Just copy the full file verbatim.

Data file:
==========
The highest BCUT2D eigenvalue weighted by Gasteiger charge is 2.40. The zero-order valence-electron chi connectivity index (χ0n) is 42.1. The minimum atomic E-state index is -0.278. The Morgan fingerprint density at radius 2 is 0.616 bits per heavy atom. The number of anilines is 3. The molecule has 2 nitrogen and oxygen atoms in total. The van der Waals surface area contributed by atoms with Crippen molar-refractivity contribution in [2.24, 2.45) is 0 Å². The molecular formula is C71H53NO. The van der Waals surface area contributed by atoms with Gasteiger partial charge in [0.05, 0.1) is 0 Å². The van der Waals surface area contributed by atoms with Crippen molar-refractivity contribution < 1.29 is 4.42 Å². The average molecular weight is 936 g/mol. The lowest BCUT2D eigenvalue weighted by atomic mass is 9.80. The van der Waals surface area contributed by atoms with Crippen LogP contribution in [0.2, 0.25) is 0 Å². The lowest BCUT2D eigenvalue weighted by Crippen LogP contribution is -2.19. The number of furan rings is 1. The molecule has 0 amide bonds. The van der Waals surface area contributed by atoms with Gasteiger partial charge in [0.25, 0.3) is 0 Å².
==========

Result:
The highest BCUT2D eigenvalue weighted by Gasteiger charge is 2.40. The zero-order valence-electron chi connectivity index (χ0n) is 42.1. The minimum atomic E-state index is -0.278. The Morgan fingerprint density at radius 2 is 0.616 bits per heavy atom. The number of anilines is 3. The molecule has 2 nitrogen and oxygen atoms in total. The van der Waals surface area contributed by atoms with Crippen molar-refractivity contribution in [2.24, 2.45) is 0 Å². The molecular formula is C71H53NO. The van der Waals surface area contributed by atoms with Gasteiger partial charge in [0.05, 0.1) is 0 Å². The van der Waals surface area contributed by atoms with Crippen molar-refractivity contribution < 1.29 is 4.42 Å². The average molecular weight is 936 g/mol. The lowest BCUT2D eigenvalue weighted by atomic mass is 9.80. The van der Waals surface area contributed by atoms with Crippen LogP contribution in [0.2, 0.25) is 0 Å². The lowest BCUT2D eigenvalue weighted by Crippen LogP contribution is -2.19. The number of furan rings is 1. The molecule has 0 amide bonds. The van der Waals surface area contributed by atoms with Gasteiger partial charge in [0.25, 0.3) is 0 Å².